Yet Tuesday’s verdict was widely perceived as a victory for Hezbollah and the government of Syrian President Bashar Al Assad, who was one of Hariri’s arch-enemies. Hezbollah has been accused of resisting the efforts of the investigation and undermining it. The militia has denied any responsibility in the murder of the Lebanese prime minister and had criticised the probe as a conspiracy. After Tuesday’s verdict, the question of who ordered the killing remains unanswered.
Bahaa Hariri, whose fortune is about $2 billion, mostly from investments in property and construction, has faced accusations that he seeks to make his own inroads into Lebanon’s political scene, like his brother Saad, while the country is rocked by several crises.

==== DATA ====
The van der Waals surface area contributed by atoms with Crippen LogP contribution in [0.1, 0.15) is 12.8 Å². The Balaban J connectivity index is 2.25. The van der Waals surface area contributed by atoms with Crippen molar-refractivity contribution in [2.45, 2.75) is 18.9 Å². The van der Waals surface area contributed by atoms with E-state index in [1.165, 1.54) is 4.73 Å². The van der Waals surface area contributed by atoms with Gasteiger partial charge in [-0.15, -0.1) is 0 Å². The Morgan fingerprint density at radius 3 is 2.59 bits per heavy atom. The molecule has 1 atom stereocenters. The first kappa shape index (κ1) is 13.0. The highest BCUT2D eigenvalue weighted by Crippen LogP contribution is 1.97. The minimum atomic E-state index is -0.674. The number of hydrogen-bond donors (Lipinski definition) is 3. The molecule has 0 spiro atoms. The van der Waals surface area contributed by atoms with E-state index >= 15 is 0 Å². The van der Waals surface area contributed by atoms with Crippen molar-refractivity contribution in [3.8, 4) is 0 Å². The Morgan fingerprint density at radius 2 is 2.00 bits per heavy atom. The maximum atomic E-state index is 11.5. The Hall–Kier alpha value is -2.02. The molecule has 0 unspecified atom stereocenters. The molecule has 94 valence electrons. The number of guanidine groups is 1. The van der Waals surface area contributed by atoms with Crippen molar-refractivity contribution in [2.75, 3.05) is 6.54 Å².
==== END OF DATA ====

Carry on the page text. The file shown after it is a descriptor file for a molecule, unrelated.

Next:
But he denied such ambitions.
“I am not the type of person who precipitates any decisions, but I have decided to contribute to public life,” he said. “I have no intention to be prime minister, or [to hold] any governmental post.”
Largely silent for years before the tribunal’s verdict, Bahaa Hariri has stepped out of the shadows for what, he says, is to be a voice for change in Lebanon. In February, he issued a similar statement denying he had been playing a behind-the-scenes role from outside the country. He now works from Switzerland.
The businessman broke his silence again in May, offering his assistance to those seeking political change in Lebanon and the “revolution” against the country’s system of corruption that experts say sparked an economic crisis and the protest movement that began in October last year. Allies of his brother Saad and members of his Future Movement party questioned Hariri’s eldest son for his reappearance after years absent from Lebanese politics since the 2005 attack.